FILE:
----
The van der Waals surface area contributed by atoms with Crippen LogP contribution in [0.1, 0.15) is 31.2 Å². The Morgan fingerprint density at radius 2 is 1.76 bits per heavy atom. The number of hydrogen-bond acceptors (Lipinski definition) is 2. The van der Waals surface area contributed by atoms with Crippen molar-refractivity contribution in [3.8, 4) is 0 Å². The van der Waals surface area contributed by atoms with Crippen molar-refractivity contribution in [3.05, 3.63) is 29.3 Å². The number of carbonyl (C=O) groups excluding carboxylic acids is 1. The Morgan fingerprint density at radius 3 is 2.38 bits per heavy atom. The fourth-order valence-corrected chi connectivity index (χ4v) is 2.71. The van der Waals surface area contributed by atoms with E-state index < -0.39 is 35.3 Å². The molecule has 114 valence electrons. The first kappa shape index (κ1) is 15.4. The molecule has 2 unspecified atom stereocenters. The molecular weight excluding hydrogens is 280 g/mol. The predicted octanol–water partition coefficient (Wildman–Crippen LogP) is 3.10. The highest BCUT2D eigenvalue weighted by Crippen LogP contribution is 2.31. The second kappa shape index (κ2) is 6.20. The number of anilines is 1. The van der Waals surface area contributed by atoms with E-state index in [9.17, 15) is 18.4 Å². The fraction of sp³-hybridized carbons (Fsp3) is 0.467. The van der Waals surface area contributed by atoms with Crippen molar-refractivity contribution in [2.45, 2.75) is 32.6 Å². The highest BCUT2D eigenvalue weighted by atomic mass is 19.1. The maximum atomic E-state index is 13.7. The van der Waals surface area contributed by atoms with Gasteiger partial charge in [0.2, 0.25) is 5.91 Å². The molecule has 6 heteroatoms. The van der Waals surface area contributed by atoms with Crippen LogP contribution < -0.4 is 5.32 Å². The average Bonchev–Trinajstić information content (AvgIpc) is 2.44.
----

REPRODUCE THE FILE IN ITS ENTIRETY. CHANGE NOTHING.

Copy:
The van der Waals surface area contributed by atoms with Crippen LogP contribution in [0.1, 0.15) is 31.2 Å². The Morgan fingerprint density at radius 2 is 1.76 bits per heavy atom. The number of hydrogen-bond acceptors (Lipinski definition) is 2. The van der Waals surface area contributed by atoms with Crippen molar-refractivity contribution in [3.8, 4) is 0 Å². The van der Waals surface area contributed by atoms with Crippen molar-refractivity contribution in [3.05, 3.63) is 29.3 Å². The number of carbonyl (C=O) groups excluding carboxylic acids is 1. The Morgan fingerprint density at radius 3 is 2.38 bits per heavy atom. The fourth-order valence-corrected chi connectivity index (χ4v) is 2.71. The van der Waals surface area contributed by atoms with E-state index < -0.39 is 35.3 Å². The molecule has 114 valence electrons. The first kappa shape index (κ1) is 15.4. The molecule has 2 unspecified atom stereocenters. The molecular weight excluding hydrogens is 280 g/mol. The predicted octanol–water partition coefficient (Wildman–Crippen LogP) is 3.10. The highest BCUT2D eigenvalue weighted by Crippen LogP contribution is 2.31. The second kappa shape index (κ2) is 6.20. The number of anilines is 1. The van der Waals surface area contributed by atoms with E-state index in [9.17, 15) is 18.4 Å². The fraction of sp³-hybridized carbons (Fsp3) is 0.467. The van der Waals surface area contributed by atoms with Crippen molar-refractivity contribution in [2.45, 2.75) is 32.6 Å². The highest BCUT2D eigenvalue weighted by atomic mass is 19.1. The maximum atomic E-state index is 13.7. The van der Waals surface area contributed by atoms with Gasteiger partial charge in [0.2, 0.25) is 5.91 Å². The molecule has 6 heteroatoms. The van der Waals surface area contributed by atoms with Crippen LogP contribution < -0.4 is 5.32 Å². The average Bonchev–Trinajstić information content (AvgIpc) is 2.44.